Government obstructing access to science data, panel says

Kirsten Berg | Newsgathering | Feature | October 4, 2011

With anecdotes of bureaucratically tangled interview requests, scripted and chaperoned sources, stalled federal Freedom of Information Act responses and politicized press offices, a panel of health and science journalists speaking at the National Press Club Monday said that many of the government agencies they rely on have failed to live up to the Obama administration's sweeping transparency promises.

The health, environment and energy reporters laid much of the blame for the lack of progress on a “disturbing” trend toward top-down, politically-motivated control of what certain agencies make accessible to the media that has continued since President Obama took office.

Even the release of relatively apolitical information, the panelists said, has become subject to approval up a high chain of political command. Some agencies can take days, if they take any action at all, to respond to basic media inquiries and interview requests--far too late for reporters on tight deadlines, according to the speakers.

“What we see happening over and over again with [the Department of Health and Human Services] is that you might go through, say, the National Institutes of Health and contact a scientist with a paper out and expect to get it cleared through the press office at the Institute,” said Nancy Shute, the president of the National Association of Science Writers and a contributor to NPR and Scientific American. “But, instead, the press office there knocks it up to HHS and Katherine Sebelius and it gets sucked into this black hole for something that should never have required this level of review.”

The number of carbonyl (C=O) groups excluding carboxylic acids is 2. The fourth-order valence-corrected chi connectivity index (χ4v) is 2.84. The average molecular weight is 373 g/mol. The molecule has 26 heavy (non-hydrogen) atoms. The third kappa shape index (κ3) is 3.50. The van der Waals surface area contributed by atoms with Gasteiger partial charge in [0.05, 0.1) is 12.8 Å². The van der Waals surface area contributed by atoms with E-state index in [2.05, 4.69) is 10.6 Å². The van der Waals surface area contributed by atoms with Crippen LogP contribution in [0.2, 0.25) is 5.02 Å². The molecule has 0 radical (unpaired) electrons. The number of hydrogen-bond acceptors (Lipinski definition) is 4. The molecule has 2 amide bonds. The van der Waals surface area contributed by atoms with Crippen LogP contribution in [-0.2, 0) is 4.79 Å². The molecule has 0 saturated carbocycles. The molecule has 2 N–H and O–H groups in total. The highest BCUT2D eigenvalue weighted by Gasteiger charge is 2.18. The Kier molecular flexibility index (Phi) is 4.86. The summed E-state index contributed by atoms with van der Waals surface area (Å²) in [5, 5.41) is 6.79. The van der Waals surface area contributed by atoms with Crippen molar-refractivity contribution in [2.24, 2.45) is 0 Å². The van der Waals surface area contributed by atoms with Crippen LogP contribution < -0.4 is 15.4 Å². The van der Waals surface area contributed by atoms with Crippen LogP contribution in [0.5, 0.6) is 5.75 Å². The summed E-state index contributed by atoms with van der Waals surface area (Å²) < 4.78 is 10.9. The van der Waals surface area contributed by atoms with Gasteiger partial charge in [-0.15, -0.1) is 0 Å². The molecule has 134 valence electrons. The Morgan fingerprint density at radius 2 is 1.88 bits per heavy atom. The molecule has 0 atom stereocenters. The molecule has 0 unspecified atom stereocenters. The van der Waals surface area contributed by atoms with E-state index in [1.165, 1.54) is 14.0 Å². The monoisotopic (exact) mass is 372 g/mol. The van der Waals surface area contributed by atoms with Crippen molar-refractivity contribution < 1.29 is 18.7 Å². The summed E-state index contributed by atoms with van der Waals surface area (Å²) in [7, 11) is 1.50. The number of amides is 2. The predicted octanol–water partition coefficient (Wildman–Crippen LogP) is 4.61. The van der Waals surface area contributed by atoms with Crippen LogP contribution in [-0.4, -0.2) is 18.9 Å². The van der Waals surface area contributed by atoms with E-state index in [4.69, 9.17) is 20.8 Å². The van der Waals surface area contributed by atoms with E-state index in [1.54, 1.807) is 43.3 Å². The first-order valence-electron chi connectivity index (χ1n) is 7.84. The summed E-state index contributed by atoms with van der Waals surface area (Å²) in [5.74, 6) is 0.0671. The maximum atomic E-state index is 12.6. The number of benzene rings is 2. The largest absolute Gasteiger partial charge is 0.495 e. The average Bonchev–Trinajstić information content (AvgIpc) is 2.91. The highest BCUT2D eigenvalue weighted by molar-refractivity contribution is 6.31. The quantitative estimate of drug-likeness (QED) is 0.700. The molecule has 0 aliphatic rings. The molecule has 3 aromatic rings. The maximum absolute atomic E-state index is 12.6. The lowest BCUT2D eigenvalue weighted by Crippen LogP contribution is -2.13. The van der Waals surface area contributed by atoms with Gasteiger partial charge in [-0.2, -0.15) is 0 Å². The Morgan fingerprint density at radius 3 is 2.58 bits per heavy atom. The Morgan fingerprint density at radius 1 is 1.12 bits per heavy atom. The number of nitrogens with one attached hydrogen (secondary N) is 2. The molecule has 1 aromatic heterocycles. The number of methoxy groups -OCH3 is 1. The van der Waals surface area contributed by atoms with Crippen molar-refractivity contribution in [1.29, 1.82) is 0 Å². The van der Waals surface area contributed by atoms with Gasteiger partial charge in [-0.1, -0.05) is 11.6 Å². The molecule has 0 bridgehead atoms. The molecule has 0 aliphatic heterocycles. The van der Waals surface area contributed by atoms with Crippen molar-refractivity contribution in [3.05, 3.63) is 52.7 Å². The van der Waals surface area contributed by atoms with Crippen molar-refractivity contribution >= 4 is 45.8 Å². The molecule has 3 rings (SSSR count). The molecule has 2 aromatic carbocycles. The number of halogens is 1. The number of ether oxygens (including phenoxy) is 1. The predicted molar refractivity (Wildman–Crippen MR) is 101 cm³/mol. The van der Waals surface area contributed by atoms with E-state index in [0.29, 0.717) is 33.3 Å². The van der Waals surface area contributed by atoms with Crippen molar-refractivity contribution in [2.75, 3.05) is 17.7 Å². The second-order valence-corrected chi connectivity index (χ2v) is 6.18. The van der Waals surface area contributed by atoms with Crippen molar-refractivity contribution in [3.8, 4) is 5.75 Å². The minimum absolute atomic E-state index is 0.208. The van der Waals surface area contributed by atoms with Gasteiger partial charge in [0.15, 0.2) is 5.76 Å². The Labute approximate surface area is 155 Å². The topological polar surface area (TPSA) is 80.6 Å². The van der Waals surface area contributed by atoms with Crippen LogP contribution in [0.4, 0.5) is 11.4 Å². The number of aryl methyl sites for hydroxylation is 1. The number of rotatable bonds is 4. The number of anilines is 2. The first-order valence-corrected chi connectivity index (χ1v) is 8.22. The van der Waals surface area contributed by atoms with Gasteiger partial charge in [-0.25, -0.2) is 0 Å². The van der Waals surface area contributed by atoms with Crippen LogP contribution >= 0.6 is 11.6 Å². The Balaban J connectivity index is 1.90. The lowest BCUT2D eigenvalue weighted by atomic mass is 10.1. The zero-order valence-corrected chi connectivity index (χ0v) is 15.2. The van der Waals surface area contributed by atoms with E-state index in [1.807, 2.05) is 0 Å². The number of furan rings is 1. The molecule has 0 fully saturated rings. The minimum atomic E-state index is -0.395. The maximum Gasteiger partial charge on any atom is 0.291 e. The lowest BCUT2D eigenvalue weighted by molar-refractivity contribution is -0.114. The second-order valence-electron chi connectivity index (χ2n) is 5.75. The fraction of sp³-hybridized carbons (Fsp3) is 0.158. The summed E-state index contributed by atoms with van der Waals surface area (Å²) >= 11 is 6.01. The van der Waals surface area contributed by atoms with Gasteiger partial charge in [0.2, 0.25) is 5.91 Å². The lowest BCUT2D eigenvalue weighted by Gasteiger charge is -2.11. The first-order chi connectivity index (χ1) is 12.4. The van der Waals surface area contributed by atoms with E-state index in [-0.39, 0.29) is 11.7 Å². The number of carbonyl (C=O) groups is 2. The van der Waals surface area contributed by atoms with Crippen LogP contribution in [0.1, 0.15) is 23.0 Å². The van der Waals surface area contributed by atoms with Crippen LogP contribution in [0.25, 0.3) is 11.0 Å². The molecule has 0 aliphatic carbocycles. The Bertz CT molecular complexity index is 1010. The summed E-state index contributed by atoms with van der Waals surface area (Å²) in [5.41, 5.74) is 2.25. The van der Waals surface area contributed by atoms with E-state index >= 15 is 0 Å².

“This multi-level review impedes the reporting process, and it also raises real questions about why is the political office involved and what kind of political decisions were going on when I did or did not get those interviews,” she said.

The panelists also named the Environmental Protection Agency (EPA), Intergovernmnetal Panel on Climate Change (IPCC), Department of Energy and Food and Drug Administration (FDA) as common offenders.

Curtis Brainard, a Columbia Journalism Review science reporter who helped organize the event, said that despite repeated attempts over the period of a month and a half to contact officials from the EPA, HHS, and the Office of Science and Technology Policy, members of each of those agencies declined invitations to sit on the panel. He also said he contacted the White House with the same invitation this week, but did not receive a response.

The speakers jokingly speculated that the empty chair on their panel, reserved for such an official, might be a metaphor for the administration’s performance in their transparency initiatives.

And the speakers—who represented media organizations such as the Society of Environmental Journalists, Association of Health Care Journalists, National Association of Science Writers and Reporters without Borders—were not alone in their assessment.

Part of the impetus for the panel discussion was a critical report in the Columbia Journalism Review based on survey responses from nearly four hundred science reporters who were asked to rate this administration’s transparency performance.